(TNS) -- GRANITE FALLS — Now that Yellow Medicine County has discovered the high cost of developing a fiber optic network to serve its rural residents, a wireless provider based in the county is urging it to consider a hybrid model that would build on both technologies.
Wireless technology offers a viable and economical means to reach rural areas, where the demand for high speed internet service continues to grow, according to Dan Richter, president, and Pam Rosenau, marketing development, of MVTV Wireless.
A recent study estimated it would cost Yellow Medicine County $22 million to lay the fiber network needed to provide broadband services to 1,862 potential customers in rural areas of the county. The study prepared by Finley Engineering also offered a "hybrid'' system using both technologies at an estimated cost of $5 million to reach those customers.
MVTV will urge Yellow Medicine County to pursue the hybrid approach as a county-appointed task force looks at the county's options, said Richter. "Bottom line is is we want to be a part of it, support it,'' he said.
He believes neighboring counties — which are also looking at how they can improve broadband services to rural areas — should likewise consider a hybrid model.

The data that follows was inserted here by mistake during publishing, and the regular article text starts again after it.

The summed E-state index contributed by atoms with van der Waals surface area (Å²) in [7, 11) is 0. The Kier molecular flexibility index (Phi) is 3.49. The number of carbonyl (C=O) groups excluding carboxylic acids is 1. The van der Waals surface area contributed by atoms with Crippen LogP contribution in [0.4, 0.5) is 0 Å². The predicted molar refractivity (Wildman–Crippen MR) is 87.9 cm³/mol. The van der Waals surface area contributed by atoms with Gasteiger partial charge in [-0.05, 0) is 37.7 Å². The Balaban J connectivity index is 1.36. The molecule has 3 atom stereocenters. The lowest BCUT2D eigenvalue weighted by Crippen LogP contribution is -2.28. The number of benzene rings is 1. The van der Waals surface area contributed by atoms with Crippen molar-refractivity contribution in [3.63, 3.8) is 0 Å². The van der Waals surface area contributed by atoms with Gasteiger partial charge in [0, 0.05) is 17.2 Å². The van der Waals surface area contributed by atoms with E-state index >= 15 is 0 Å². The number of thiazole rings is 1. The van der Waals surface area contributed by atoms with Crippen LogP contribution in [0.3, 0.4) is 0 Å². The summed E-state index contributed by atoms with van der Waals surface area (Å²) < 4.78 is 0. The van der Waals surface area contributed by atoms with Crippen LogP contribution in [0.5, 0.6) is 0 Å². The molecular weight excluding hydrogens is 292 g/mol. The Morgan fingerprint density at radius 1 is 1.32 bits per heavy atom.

Richter pointed out the economics of serving sparsely populated areas are challenging, even when state Border to Border grant funds are available to cover about one-half of the total. He noted that Kandiyohi County recently had to return its Border to Border grant funds when it was unable to sign up a sufficient number of potential customers in the northern part of the county for a proposed system.
The hybrid proposal in Yellow Medicine County calls for laying a 52-mile fiber optic line to serve as a backbone to connect a string of towers to cover the rural areas. That compares to the 955 miles of fiber optic cable needed for a fiber-only option.
During the past 18 years, MVTV has developed a wireless network providing internet service to customers in 26 counties in a roughly 70-mile radius of Granite Falls. Its focus is on serving rural customers.
According to Richter, 87 percent of MVTV's subscribers have a township address.
MVTV does not duplicate the DSL services now available in many communities throughout the 26,000 square mile area. "We're not trying to re-invent the wheel by providing another option for people who already have options,'' he said.
He and Rosenau also pointed out that providers in the region are improving internet speeds as economic conditions allow. The state's grant program has sped up that process in many cases, said Richter. He said there are also concerns that grant programs can be used by some providers to expand their service area at the expense of another.
But without a doubt, there remain rural areas in our region where the existing infrastructure is not meeting the needs. Whether it is rural Meeker County or northern Kandiyohi County, Rosenau said MVTV is hearing from people who are looking for improved, and more economical service.
©2017 West Central Tribune (Willmar, Minn.) Distributed by Tribune Content Agency, LLC.